1. How I admire your project. And how many times I've sworn to make a similar commitment! While I do reuse and recycle clothes a lot, I could do much more. Perhaps now is the time to do just that. I've had a good look at your lovely new website, noted down some paths to pursue, and will be very interested should you offer some online classes ;) Good luck and happy hunting!

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    1. thank you! and so good to know you'd be interested in some online classes. thanks for your kind words.

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  2. You're super awesome! I just looked at the new website-- so good! Would love to see more pictures of you wearing the clothes showing that used and home-made can look good on too!

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    1. hi you! thanks for your encouraging words. oh, the fine balance of inserting myself directly into the work versus trying to keep the work outwardly focused. yes, a few modeling shots. okay, okay. xoxoxo

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  3. My dear we *need* to have coffee sometime soon! I am super excited for you and your year of making. It's not going to be a year-long fast, it will be a slow and knowing you - a lovely one.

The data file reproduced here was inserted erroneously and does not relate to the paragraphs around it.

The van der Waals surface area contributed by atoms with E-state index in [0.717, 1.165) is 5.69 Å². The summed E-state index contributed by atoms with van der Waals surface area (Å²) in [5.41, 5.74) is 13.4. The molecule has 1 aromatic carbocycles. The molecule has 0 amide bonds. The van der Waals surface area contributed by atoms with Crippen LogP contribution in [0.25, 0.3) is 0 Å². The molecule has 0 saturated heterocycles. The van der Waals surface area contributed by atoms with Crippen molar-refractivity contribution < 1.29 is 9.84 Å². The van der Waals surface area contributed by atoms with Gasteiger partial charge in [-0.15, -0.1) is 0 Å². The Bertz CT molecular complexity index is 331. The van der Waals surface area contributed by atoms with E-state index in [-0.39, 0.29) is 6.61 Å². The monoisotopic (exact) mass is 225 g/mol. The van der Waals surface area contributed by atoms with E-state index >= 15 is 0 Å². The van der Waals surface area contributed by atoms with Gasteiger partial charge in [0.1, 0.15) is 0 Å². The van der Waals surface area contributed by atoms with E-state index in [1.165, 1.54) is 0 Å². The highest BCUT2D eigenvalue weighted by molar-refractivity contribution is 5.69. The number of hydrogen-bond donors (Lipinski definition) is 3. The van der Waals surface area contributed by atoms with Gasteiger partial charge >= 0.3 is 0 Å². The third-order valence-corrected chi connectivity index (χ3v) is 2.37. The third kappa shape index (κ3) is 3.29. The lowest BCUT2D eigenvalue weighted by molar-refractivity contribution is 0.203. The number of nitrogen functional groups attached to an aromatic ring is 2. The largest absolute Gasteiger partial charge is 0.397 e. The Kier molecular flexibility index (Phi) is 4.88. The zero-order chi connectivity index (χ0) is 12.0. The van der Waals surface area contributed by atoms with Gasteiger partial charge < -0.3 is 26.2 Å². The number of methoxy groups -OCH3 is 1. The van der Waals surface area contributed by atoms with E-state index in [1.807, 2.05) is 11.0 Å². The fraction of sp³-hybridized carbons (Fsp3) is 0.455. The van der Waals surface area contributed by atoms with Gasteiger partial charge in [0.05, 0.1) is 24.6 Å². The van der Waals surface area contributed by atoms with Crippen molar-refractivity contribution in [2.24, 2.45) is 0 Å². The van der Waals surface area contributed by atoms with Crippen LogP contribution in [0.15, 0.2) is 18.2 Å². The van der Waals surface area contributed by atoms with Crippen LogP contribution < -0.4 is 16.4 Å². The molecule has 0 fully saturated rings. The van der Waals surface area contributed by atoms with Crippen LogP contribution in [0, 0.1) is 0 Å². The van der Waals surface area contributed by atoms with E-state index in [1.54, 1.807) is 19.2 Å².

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    1. yes! i'd love to have coffee soon. oh, yes please. and thanks for your kind words, sonya. your class helped me make this commitment.

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  4. So happy to be part of this with you. xo

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  5. I've been doing a of this myself for years. Today I finnished a jumper/sweater made from recyced yarn, yarn ripped from an old item. Then I stared another. I try to make/thrift everything for my family of six. I will be watching this space closely.

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    1. hooray to you! i've been an artist and a maker for a long time. a thrift store regular. but this commitment is taking my "slow fashion" thinking to another level. inspired by your commitment too. welcome, here.

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  6. You are amazing! I have had this idea brewing also but lack a) sewing skills and b) guts. I can't wait to watch your journey.

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    1. eep! thank you. sewing skills + guts. oh, i like this summary :)

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  7. Wonderful project! I'm currently researching my options for repairing two of my sweaters--a start. From what I've seen so far, it's totally doable, even for an amateur like me. Thank you for the inspiration, Katrina.

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    1. hi denise! so nice to see you here again. yes, repairing beloved sweaters is a very good start. any start is a very good start in my book. you can totally do it! xo

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  8. oh gosh I love this idea, katrina! cant wait to watch it unfold! x

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  9. This is such a great idea, Katrina. I will be following your efforts and hopefully learning a thing or two! :)

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Thank you for your comments, friends. I like to think we are creating a dialogue in this space--building a virtual community.